In spring 2021, I’ll be teaching ENG-W 311: Writing Creative Nonfiction, a course I have taught a couple of times in the last five years. Here’s the course description:
Creative nonfiction is an exciting genre to read and to write. It complicates the boundary between what we normally think of as imaginative storytelling and writing about real people, places, things, and events. Most people associate imaginative writing or fiction with, say, fantasy novels, contemporary fiction, romance, sci-fi, thrillers, mysteries, and most of what we call “Literature,” while we think of nonfiction as writing about real events: journalism, documentary or travel writing, personal essays and memoirs.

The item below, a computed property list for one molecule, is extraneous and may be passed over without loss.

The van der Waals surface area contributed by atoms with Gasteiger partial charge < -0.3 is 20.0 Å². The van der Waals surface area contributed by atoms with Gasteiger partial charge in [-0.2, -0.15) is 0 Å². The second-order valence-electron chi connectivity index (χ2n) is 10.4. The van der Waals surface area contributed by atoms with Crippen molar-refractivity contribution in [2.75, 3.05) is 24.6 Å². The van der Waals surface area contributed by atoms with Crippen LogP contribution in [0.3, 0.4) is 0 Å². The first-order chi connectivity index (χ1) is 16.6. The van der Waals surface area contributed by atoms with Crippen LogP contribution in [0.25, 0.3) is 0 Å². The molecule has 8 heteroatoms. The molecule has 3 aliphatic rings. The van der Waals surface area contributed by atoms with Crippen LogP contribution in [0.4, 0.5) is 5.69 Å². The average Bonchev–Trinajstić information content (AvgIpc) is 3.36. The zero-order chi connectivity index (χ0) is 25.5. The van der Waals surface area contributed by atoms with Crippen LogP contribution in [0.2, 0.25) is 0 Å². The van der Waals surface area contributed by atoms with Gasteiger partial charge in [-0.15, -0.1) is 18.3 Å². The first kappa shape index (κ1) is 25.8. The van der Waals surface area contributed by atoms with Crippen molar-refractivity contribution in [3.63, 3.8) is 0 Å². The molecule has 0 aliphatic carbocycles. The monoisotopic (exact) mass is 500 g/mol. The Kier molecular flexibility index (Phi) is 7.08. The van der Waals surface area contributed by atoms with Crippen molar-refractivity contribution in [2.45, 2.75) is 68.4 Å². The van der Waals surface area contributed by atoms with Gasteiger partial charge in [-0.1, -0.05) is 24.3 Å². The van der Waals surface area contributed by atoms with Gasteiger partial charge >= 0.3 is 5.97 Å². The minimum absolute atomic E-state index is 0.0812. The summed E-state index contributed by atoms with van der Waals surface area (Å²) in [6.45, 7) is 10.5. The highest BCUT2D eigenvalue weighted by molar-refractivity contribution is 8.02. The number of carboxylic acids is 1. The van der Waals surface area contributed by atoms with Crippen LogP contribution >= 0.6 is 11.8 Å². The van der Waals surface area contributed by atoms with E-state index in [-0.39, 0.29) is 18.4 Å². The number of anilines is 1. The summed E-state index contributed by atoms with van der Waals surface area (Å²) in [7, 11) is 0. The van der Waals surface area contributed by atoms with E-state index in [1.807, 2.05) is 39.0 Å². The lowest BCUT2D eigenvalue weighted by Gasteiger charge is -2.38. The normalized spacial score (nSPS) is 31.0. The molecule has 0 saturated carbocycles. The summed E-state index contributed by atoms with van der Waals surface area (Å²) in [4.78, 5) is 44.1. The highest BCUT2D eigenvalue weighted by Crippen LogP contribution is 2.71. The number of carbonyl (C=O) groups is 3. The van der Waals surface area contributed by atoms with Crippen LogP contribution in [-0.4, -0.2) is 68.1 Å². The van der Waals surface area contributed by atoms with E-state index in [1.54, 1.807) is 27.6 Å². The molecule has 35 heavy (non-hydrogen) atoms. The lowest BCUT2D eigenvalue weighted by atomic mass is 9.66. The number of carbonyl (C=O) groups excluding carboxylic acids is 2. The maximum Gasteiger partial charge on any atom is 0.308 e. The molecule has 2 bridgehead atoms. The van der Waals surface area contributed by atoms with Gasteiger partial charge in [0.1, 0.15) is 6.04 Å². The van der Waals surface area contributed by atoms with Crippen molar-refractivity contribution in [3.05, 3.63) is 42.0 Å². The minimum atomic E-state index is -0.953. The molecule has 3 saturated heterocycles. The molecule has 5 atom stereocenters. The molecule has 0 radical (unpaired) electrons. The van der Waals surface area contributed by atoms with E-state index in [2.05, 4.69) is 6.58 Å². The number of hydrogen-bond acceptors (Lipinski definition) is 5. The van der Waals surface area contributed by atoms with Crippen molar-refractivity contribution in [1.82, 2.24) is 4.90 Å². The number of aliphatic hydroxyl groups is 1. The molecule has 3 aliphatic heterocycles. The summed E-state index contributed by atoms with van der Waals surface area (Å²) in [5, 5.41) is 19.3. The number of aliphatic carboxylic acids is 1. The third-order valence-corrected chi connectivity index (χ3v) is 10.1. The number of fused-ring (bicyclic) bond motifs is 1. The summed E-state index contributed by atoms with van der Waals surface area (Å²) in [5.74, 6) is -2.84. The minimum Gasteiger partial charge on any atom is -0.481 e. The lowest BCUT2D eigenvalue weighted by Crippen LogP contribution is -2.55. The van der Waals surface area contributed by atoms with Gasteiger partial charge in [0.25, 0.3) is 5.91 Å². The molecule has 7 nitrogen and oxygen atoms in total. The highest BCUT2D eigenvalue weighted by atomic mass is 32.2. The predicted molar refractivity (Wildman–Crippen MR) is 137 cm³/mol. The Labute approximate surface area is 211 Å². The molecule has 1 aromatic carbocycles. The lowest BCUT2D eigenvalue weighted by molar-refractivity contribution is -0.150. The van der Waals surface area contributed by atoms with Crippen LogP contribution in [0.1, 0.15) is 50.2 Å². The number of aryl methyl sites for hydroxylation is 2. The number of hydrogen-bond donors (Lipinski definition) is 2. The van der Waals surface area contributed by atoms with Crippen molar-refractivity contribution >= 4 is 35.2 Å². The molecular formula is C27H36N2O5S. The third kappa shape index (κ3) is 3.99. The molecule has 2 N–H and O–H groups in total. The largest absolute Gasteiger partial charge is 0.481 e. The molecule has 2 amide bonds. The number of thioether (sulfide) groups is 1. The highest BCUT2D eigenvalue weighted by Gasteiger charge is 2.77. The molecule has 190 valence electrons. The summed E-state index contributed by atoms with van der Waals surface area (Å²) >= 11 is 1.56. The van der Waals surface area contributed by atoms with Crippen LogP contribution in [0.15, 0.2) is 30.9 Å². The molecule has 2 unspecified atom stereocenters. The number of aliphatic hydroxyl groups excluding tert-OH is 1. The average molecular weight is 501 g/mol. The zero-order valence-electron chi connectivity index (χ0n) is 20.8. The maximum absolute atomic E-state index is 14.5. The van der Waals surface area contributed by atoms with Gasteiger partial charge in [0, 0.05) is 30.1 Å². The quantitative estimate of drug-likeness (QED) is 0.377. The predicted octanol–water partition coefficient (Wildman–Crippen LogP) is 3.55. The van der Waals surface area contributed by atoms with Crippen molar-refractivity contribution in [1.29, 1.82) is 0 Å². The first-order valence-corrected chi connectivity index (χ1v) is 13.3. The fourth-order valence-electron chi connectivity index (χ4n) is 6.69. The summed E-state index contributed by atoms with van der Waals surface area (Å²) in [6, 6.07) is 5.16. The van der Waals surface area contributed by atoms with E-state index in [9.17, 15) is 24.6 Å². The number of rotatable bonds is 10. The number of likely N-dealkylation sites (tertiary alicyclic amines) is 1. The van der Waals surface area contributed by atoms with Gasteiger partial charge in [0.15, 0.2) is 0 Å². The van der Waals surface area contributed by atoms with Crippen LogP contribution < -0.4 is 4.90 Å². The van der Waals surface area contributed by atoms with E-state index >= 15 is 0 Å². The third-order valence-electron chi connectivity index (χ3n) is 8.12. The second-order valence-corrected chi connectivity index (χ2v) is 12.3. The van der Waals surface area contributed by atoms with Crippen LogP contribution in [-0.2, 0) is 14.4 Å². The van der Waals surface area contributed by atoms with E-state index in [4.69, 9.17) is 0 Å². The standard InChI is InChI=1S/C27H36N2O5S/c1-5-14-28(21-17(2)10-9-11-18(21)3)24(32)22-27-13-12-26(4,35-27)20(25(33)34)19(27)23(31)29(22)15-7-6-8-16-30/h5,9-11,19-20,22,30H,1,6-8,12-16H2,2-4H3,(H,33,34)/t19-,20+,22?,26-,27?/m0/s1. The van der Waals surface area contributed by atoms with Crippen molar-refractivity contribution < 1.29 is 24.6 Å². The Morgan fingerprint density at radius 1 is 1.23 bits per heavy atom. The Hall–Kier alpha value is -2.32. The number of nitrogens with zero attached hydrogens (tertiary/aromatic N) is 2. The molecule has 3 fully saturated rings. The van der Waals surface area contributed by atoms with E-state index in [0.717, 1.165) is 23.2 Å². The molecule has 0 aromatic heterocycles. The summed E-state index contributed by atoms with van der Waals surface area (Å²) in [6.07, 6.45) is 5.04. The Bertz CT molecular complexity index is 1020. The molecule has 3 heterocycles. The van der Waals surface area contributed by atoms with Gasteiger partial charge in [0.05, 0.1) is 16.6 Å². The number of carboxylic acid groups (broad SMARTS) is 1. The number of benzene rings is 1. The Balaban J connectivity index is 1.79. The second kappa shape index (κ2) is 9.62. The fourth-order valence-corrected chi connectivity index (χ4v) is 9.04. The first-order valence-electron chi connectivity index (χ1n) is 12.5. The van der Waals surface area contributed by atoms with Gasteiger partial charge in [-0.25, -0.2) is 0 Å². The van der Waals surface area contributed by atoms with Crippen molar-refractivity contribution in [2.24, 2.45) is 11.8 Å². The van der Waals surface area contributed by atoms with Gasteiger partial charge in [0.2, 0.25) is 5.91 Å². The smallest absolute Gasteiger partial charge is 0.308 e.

Creative nonfiction (or “CN”) combines the best of both worlds, fusing elements of fiction and nonfiction by emphasizing the creative potentials of everyday life and simultaneously honoring the strangeness of reality. This is certainly part of the genre’s appeal. So, while it’s fair to say that creative nonfiction is rooted in reality or things that have actually happened, it also plays fast-and-loose with what we might think of as “truth” and gleefully incorporates figures of speech, rich imagery, exaggeration, creative characterization, and other stylistic elements that we might normally associate with literary texts.
This course will be equal parts (1) writing workshop, (2) overview of both classical and contemporary examples of creative nonfiction, and (3) extended course on the nonfiction essay. Together we will read some of the finest examples of creative nonfiction writing available; read, internalize, and imitate these models; practice the kind of discipline a good writing habit demands; and have our work read, critiqued, and supported by a small group of smart, sophisticated readers.